Six speakers, about forty listeners some of whom appeared to be students, a small but dedicated party of drinkers and a tea-urn; generally success. That would be a very quick write-up of the Symposium on Early Medieval Spain laid on at Queen Mary University of London on 25 January about which I warned you some little time ago, but as someone asked for a proper review, I’ll give it a bit more than that. You knew I would, really. And the style-sheet and a demand for camera-ready copy arrived in my INBOX last night, so if I don’t report soon there’s a danger that the publication will beat me to it…
The brains behind the day, which was technically a special edition of QMUL’s Department of Hispanic Studies‘s regular medieval seminar series, was Professor Alan Deyermond, which to my great joy is pronounced ‘diamond’, but he rapidly handed over proceedings to an early medievalist, and no less a one than Jinty Nelson. She was giving an introductory paper, more or less linking Spain to the Carolingian Empire, which she did by focussing briefly in turn on the shared Roman heritage, the importance of bishops (and most especially for their providing much of our material about the areas), the royal involvement in theological disputes, and the figures who travelled between the two, such as the monks of Saint-Germain-des-Prés and Abbot John of Gorze.1 This gave rise to questions about what happened to Adoptionism and how Spanish Theodulf of Orléans really acted, but the best bit was unquestionably where Jinty ended by observing that it was in fact Robert Burns’s birthday (that one, not the other one—Hispanist medievalists have to be sure you know), and quoting his poem ‘To a Louse’,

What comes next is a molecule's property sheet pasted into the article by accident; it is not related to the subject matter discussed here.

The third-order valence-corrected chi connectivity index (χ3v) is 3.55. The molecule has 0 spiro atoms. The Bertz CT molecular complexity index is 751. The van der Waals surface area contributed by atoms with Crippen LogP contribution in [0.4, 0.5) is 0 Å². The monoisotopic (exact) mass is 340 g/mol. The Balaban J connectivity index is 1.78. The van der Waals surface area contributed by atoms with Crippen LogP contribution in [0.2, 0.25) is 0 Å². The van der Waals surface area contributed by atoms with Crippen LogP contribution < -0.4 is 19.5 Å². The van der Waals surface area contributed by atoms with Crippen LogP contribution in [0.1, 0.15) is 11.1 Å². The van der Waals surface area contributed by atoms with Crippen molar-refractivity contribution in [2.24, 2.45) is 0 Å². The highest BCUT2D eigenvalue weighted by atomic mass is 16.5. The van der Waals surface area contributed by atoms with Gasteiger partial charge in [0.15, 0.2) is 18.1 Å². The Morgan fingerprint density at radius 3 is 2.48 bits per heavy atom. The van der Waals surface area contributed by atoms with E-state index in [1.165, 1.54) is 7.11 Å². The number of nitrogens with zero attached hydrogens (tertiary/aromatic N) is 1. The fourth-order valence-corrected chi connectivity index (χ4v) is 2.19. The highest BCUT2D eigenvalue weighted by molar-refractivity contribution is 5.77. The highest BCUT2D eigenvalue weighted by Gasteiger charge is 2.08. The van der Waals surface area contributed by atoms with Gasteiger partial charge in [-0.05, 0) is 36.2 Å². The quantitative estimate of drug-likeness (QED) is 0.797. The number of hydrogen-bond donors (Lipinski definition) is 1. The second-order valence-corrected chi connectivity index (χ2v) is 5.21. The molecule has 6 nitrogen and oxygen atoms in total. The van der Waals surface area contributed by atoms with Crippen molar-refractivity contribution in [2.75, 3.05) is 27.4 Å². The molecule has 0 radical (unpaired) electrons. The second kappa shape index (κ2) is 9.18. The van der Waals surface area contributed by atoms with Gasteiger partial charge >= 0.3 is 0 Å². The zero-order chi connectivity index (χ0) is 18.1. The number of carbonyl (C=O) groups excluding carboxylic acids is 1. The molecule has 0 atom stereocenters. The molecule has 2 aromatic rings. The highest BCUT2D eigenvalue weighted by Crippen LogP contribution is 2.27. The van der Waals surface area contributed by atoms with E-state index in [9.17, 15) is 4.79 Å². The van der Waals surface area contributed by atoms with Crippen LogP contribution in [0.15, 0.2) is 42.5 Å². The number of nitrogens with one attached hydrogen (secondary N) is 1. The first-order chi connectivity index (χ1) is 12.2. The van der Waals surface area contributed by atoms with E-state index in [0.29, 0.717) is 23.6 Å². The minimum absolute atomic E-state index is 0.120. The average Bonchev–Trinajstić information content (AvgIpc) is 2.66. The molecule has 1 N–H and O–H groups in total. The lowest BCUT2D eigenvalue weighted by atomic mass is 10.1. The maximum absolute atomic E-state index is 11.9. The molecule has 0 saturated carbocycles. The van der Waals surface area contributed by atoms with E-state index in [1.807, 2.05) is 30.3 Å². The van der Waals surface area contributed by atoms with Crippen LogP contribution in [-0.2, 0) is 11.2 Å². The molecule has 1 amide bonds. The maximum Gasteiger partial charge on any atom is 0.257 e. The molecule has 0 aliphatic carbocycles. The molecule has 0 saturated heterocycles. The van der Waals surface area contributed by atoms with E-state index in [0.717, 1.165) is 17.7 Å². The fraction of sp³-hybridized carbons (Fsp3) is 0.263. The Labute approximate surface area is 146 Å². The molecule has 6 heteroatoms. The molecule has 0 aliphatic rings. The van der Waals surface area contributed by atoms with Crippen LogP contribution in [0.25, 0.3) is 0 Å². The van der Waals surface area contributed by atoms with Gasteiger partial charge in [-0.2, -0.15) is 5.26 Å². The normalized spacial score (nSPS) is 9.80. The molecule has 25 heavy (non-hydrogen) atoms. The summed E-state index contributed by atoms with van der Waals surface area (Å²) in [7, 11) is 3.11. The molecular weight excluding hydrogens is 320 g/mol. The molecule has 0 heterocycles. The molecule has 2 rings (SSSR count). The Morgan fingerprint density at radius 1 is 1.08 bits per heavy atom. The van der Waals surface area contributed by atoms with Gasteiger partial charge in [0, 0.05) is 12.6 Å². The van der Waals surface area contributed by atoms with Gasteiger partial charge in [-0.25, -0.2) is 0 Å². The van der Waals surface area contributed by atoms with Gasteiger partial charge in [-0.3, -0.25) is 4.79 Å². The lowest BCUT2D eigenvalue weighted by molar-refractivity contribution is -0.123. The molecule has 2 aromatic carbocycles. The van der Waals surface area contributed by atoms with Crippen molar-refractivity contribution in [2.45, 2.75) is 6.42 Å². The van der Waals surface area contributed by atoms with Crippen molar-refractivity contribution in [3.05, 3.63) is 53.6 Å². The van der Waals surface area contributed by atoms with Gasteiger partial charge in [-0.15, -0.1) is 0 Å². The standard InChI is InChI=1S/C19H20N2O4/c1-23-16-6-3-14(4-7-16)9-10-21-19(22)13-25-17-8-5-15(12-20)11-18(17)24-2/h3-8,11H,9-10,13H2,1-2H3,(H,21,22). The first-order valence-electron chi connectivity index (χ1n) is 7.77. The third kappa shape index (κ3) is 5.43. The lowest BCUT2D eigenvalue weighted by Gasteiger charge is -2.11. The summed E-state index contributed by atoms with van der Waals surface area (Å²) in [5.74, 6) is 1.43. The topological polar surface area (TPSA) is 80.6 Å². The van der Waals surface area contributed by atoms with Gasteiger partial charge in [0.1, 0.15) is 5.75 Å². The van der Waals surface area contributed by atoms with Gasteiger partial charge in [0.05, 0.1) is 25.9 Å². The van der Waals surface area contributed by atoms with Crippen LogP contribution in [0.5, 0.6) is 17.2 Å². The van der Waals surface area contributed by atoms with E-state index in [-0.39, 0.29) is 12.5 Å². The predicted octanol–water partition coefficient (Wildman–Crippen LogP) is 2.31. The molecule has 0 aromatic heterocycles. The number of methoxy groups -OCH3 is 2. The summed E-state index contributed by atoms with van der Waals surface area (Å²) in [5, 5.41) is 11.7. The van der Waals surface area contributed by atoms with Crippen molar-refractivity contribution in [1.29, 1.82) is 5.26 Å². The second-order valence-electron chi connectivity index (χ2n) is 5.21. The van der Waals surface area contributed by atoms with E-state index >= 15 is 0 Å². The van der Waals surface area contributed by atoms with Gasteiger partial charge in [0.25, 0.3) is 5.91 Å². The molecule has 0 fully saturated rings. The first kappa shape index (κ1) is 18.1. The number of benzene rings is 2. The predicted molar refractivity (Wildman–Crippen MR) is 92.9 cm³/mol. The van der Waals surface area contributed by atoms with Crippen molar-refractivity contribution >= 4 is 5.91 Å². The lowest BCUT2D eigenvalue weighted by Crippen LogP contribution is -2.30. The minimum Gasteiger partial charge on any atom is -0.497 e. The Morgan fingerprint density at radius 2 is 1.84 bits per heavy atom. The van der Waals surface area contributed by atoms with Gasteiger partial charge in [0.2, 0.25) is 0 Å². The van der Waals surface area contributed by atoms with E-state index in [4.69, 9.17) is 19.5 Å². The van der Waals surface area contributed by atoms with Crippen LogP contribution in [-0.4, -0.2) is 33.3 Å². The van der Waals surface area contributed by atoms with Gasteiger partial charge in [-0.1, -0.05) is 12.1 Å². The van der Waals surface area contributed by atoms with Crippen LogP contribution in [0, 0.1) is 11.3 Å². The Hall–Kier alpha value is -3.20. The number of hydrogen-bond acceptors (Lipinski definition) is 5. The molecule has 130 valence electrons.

O wad some Power the giftie gie us
To see oursels as ithers see us!
It wad frae monie a blunder free us,
An’ foolish notion!
The greatest thing about this was that she was then able to coin the word ‘itherness’, which must be the greatest thing she’d given the world so far that year at least. Damn sight better than ‘alterity’ anyway. But moving on.
I spoke for longer than I did the first time I gave this paper, and the extra time mainly went on adding archaeological sites. The paper is basically about the communities and organisation that existed in the zones beyond the accepted frontier, and how much we can detect about them in a body of charter evidence that is basically generated by the process of normalisation and integration into regular social structures, and as I said when I first mentioned it, it features, “churches with no bishops, vicars with no churches, centurions with no armies, judges with no courts and Magyars with no justification”. In a way it’s what I originally intended my thesis to be about before I got sucked in by the evidence of the normalising areas, but I’m not sure that there was ever more than the material for this paper. Ironically, it will likely be in print before the book based on my thesis is, and therefore I shall say no more here except that it seemed to go down well.